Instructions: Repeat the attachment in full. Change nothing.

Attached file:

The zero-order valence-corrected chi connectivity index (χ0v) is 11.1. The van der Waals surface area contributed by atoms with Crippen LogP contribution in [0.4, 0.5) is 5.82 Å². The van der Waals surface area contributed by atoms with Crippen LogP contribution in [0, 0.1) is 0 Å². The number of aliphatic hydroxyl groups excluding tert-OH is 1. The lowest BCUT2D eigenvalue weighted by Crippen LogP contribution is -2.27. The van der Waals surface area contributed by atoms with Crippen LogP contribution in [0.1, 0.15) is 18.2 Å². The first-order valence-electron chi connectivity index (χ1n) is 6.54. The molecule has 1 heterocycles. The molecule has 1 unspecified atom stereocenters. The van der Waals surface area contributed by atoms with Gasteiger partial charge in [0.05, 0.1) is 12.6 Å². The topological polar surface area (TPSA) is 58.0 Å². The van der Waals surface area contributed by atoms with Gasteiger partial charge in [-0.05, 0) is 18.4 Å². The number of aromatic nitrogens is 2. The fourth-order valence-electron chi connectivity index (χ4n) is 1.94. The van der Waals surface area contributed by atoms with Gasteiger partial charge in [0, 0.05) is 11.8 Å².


The zero-order valence-corrected chi connectivity index (χ0v) is 11.1. The van der Waals surface area contributed by atoms with Crippen LogP contribution in [0.4, 0.5) is 5.82 Å². The van der Waals surface area contributed by atoms with Crippen LogP contribution in [0, 0.1) is 0 Å². The number of aliphatic hydroxyl groups excluding tert-OH is 1. The lowest BCUT2D eigenvalue weighted by Crippen LogP contribution is -2.27. The van der Waals surface area contributed by atoms with Crippen LogP contribution in [0.1, 0.15) is 18.2 Å². The first-order valence-electron chi connectivity index (χ1n) is 6.54. The molecule has 1 heterocycles. The molecule has 1 unspecified atom stereocenters. The van der Waals surface area contributed by atoms with Gasteiger partial charge in [0.05, 0.1) is 12.6 Å². The topological polar surface area (TPSA) is 58.0 Å². The van der Waals surface area contributed by atoms with Gasteiger partial charge in [-0.05, 0) is 18.4 Å². The number of aromatic nitrogens is 2. The fourth-order valence-electron chi connectivity index (χ4n) is 1.94. The van der Waals surface area contributed by atoms with Gasteiger partial charge in [0, 0.05) is 11.8 Å².